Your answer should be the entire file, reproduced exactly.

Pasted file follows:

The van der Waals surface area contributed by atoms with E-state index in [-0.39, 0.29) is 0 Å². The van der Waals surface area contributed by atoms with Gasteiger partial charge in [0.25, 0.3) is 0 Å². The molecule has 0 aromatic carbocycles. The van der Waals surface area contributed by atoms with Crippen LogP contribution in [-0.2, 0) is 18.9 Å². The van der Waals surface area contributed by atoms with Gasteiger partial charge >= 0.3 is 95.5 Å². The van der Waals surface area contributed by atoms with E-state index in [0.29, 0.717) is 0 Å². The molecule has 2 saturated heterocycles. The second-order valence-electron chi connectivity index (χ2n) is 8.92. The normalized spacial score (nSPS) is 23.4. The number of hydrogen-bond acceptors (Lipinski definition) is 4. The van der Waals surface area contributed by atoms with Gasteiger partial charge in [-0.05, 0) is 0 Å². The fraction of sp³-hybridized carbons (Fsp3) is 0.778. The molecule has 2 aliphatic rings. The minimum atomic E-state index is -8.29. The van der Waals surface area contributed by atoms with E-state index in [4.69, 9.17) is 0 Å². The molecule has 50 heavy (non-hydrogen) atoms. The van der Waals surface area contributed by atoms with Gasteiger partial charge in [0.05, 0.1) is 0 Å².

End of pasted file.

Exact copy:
The van der Waals surface area contributed by atoms with E-state index in [-0.39, 0.29) is 0 Å². The van der Waals surface area contributed by atoms with Gasteiger partial charge in [0.25, 0.3) is 0 Å². The molecule has 0 aromatic carbocycles. The van der Waals surface area contributed by atoms with Crippen LogP contribution in [-0.2, 0) is 18.9 Å². The van der Waals surface area contributed by atoms with Gasteiger partial charge >= 0.3 is 95.5 Å². The van der Waals surface area contributed by atoms with E-state index in [0.29, 0.717) is 0 Å². The molecule has 2 saturated heterocycles. The second-order valence-electron chi connectivity index (χ2n) is 8.92. The normalized spacial score (nSPS) is 23.4. The number of hydrogen-bond acceptors (Lipinski definition) is 4. The van der Waals surface area contributed by atoms with Gasteiger partial charge in [-0.05, 0) is 0 Å². The fraction of sp³-hybridized carbons (Fsp3) is 0.778. The molecule has 2 aliphatic rings. The minimum atomic E-state index is -8.29. The van der Waals surface area contributed by atoms with E-state index in [4.69, 9.17) is 0 Å². The molecule has 50 heavy (non-hydrogen) atoms. The van der Waals surface area contributed by atoms with Gasteiger partial charge in [0.05, 0.1) is 0 Å².